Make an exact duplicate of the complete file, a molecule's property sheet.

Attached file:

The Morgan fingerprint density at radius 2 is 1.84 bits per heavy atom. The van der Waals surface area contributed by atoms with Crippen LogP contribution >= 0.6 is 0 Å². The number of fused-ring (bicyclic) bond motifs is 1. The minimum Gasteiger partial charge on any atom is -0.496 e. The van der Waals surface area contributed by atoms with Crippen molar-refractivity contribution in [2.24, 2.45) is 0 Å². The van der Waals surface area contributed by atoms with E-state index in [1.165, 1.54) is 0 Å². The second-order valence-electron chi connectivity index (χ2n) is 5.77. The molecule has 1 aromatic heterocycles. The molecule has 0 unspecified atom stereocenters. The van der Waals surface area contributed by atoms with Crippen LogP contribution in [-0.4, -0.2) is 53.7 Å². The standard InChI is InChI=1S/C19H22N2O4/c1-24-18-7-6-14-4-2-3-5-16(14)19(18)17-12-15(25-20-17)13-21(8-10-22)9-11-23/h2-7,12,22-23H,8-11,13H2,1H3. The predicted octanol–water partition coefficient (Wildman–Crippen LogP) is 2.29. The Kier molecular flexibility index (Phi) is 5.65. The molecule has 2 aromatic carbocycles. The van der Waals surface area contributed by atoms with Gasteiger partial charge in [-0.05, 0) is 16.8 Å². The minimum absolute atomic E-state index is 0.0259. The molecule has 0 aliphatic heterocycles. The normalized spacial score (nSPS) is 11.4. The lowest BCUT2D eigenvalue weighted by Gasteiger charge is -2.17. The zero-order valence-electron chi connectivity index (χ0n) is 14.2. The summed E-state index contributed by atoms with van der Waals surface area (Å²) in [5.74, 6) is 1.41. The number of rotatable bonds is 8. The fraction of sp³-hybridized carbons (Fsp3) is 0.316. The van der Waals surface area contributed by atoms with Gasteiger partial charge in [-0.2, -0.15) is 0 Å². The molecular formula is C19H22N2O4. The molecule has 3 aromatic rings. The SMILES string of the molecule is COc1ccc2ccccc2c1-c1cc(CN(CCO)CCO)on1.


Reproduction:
The Morgan fingerprint density at radius 2 is 1.84 bits per heavy atom. The van der Waals surface area contributed by atoms with Crippen LogP contribution >= 0.6 is 0 Å². The number of fused-ring (bicyclic) bond motifs is 1. The minimum Gasteiger partial charge on any atom is -0.496 e. The van der Waals surface area contributed by atoms with Crippen molar-refractivity contribution in [2.24, 2.45) is 0 Å². The van der Waals surface area contributed by atoms with E-state index in [1.165, 1.54) is 0 Å². The second-order valence-electron chi connectivity index (χ2n) is 5.77. The molecule has 1 aromatic heterocycles. The molecule has 0 unspecified atom stereocenters. The van der Waals surface area contributed by atoms with Crippen LogP contribution in [-0.4, -0.2) is 53.7 Å². The standard InChI is InChI=1S/C19H22N2O4/c1-24-18-7-6-14-4-2-3-5-16(14)19(18)17-12-15(25-20-17)13-21(8-10-22)9-11-23/h2-7,12,22-23H,8-11,13H2,1H3. The predicted octanol–water partition coefficient (Wildman–Crippen LogP) is 2.29. The Kier molecular flexibility index (Phi) is 5.65. The molecule has 2 aromatic carbocycles. The van der Waals surface area contributed by atoms with Gasteiger partial charge in [-0.05, 0) is 16.8 Å². The minimum absolute atomic E-state index is 0.0259. The molecule has 0 aliphatic heterocycles. The normalized spacial score (nSPS) is 11.4. The lowest BCUT2D eigenvalue weighted by Gasteiger charge is -2.17. The zero-order valence-electron chi connectivity index (χ0n) is 14.2. The summed E-state index contributed by atoms with van der Waals surface area (Å²) in [5.74, 6) is 1.41. The number of rotatable bonds is 8. The fraction of sp³-hybridized carbons (Fsp3) is 0.316. The van der Waals surface area contributed by atoms with Gasteiger partial charge in [-0.2, -0.15) is 0 Å². The molecular formula is C19H22N2O4. The molecule has 3 aromatic rings. The SMILES string of the molecule is COc1ccc2ccccc2c1-c1cc(CN(CCO)CCO)on1.